RV MBA Sepia

A versatile platform for marine and coastal research

Vessel overview

RV MBA Sepia, a custom built 15.45 m Category 2 Coded Workboat, is a versatile research platform for exploring river, estuarine and coastal environments, up to 60 miles off shore.

RV MBA Sepia, a custom built 15.45 m Category 2 Coded Workboat, is a versatile research platform for exploring river, estuarine and coastal environments, up to 60 miles off shore.

Specifications:

Maritime and Coastguard Agency (MCA) Category 2 workboat, able to operate up to 60 miles from a safe haven

  • Length: 15.45 m
  • Draft: 1.4 m
  • Beam: 5 m
  • Gross tonnage: 34.2
  • Accommodating up to 12 passengers
  • Service speed: 9 knots

For more information about MBA Sepia, download the vessel specification sheet (PDF, 541 KB).

MBA Sepia has a wide scope of operational capacity, with stabilising bilge keels and 5m beam the vessel provides a large and stable deck area to work from. Equipped with a 2.5 tonne winch and hydraulic A-frame a range of marine instrumentation and fishing gear can be deployed from the vessel. Internally there is dry laboratory space with a minimum of six workstations serviced by a 240 V power supply.

Current and previous survey work has included; otter and beam trawl fish surveys, plankton and zooplankton sampling, benthic infauna sampling and instrument deployment/recovery. We are also able to assist with survey design.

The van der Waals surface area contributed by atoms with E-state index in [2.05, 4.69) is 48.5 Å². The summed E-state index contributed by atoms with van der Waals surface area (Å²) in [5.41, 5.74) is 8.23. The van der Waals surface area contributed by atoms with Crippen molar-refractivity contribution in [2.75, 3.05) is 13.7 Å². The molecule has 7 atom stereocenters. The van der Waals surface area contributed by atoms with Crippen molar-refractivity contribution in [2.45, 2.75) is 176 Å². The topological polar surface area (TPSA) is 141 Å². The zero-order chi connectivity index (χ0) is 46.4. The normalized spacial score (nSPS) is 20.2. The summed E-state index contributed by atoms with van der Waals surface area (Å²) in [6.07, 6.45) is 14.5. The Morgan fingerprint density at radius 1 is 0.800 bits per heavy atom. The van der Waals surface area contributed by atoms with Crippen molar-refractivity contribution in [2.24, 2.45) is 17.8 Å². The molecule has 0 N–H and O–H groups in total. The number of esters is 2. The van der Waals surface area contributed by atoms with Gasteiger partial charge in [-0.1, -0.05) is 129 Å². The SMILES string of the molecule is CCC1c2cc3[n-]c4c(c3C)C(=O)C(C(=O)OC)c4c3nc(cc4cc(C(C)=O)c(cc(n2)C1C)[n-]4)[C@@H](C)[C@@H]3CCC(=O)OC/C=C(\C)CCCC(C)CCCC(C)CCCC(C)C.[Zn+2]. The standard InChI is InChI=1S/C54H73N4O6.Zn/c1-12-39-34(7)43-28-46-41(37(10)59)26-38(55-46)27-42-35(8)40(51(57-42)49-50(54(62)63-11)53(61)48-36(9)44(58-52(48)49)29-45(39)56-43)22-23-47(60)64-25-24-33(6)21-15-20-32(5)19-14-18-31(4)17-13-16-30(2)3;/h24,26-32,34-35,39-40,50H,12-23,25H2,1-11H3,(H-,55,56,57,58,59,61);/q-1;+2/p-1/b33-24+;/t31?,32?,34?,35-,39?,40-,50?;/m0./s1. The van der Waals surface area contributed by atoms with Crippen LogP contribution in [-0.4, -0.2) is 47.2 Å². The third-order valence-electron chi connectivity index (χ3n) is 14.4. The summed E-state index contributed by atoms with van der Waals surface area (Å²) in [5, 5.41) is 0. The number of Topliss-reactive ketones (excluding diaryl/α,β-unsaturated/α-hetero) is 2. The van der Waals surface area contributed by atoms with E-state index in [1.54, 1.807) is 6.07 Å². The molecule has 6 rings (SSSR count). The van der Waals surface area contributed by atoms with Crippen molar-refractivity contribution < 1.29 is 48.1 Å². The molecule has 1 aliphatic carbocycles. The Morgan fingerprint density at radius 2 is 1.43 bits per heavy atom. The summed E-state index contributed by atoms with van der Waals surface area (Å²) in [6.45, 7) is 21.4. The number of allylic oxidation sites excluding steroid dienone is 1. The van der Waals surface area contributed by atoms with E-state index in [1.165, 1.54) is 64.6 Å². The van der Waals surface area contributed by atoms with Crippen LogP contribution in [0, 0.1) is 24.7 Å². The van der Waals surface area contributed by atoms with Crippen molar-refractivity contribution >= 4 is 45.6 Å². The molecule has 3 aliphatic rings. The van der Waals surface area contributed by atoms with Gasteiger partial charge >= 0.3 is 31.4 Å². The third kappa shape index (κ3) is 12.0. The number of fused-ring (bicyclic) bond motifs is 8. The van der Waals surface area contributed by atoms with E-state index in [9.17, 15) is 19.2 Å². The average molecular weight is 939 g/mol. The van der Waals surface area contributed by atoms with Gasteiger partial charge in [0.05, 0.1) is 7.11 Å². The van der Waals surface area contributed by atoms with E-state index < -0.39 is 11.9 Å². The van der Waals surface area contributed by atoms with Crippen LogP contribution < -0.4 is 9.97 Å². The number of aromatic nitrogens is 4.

MBA Sepia provides an excellent platform for field based learning, giving students the opportunity to obtain practical experience in a range of boat based survey skills. We offer tailor made programs, typically for University level students, specific to course needs. Please contact racbri@MBA.ac.uk to discuss your program.

Education and training

The MBA Sepia team maintains a collection of locally caught and preserved fish specimens. This resource is available for provision of training on species identification and taxonomy. A full catalogue of fish species is available on request please contact racbri@MBA.ac.uk for further information.

Fish catalogue

The MBA has over 100 years of experience in marine flora and fauna specimen collection from the local Plymouth area. In accordance with local and national legislation, a range of specimens can be provided for scientific research. The MBA also offers research aquarium facilities that can support a wide range of experiments, please contact racbri@MBA.ac.uk for more information.